Doctors prescribe their patients medicines to keep them well, but ineffective communication can lead to poor medication adherence, according to a study described in the journal JAMA Internal Medicine, formerly known as the Archives of Internal Medicine.
Researchers at the University of California, San Francisco (UCSF), San Francisco General Hospital and Trauma Center (SFGH), and the Kaiser Permanente Division of Research asked 9,377 patients through a questionnaire to rate how well their physicians communicated with them. Patient medication adherence was determined by measuring delays in refilling prescriptions. The researchers found that patients who gave their doctors poor marks in communicating were less likely to adhere to their medications.
“Communication matters,” lead author Neda Ratanawongsa, MD, MPH, an assistant professor in the UCSF Department of Medicine and the UCSF Center for Vulnerable Populations at SFGH, said in a news release. “Thirty percent of people [in the study] were not necessarily taking their medications the way their doctors thought they were. Rates for non-adherence were 4 to 6 percent lower for patients who felt their doctors listened to them, involved them in decisions and gained their trust. By supporting doctors in developing meaningful relationships with their patients, we could help patients take better care of themselves.”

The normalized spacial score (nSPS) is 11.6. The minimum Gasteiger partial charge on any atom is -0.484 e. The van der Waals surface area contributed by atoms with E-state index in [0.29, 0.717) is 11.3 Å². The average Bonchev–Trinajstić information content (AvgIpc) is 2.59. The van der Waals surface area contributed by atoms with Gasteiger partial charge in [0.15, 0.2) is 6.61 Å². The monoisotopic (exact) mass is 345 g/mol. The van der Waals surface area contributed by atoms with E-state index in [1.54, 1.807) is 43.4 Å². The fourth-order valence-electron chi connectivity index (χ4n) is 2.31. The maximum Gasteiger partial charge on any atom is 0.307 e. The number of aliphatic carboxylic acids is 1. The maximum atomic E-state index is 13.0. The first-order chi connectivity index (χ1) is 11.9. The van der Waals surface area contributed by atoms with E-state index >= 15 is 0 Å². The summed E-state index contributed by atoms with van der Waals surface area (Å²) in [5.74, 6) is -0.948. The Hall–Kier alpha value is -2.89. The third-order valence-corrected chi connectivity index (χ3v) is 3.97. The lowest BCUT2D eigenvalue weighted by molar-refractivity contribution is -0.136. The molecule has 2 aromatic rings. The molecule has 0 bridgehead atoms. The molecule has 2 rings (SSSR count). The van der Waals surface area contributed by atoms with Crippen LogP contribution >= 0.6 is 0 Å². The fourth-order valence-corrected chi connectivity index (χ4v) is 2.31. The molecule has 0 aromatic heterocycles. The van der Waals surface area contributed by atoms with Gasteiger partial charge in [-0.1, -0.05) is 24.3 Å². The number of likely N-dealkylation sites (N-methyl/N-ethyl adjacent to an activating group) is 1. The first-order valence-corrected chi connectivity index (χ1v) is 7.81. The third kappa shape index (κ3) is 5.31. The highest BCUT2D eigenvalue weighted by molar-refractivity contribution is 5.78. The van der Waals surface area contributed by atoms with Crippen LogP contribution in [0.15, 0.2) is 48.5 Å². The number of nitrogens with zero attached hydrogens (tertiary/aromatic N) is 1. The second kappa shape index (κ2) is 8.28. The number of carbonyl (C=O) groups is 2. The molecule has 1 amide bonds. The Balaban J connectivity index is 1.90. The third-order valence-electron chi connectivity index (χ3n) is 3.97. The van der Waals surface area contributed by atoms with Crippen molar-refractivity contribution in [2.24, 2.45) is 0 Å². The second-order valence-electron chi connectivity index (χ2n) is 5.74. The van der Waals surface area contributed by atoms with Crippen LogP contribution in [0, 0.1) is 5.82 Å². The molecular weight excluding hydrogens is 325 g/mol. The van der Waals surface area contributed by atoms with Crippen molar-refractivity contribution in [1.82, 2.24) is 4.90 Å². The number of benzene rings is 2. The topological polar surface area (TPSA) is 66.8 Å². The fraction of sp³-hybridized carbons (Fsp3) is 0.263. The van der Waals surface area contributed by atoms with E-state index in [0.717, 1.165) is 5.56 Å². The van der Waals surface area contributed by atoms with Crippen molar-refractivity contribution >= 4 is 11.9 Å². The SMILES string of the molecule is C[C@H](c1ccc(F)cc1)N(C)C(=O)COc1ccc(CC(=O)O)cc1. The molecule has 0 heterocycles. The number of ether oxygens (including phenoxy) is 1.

The study, which is part of the Diabetes Study of Northern California (DISTANCE), suggests preparing doctors to be better communicators may help improve medication adherence and ultimately health outcomes.
Andrew Karter, PhD, a senior research scientist with the Kaiser Permanente Division of Research and the principal investigator of DISTANCE, also said they found “medication adherence is better if the physician has established a trusting relationship with the patient and prioritizes the quality of communication.”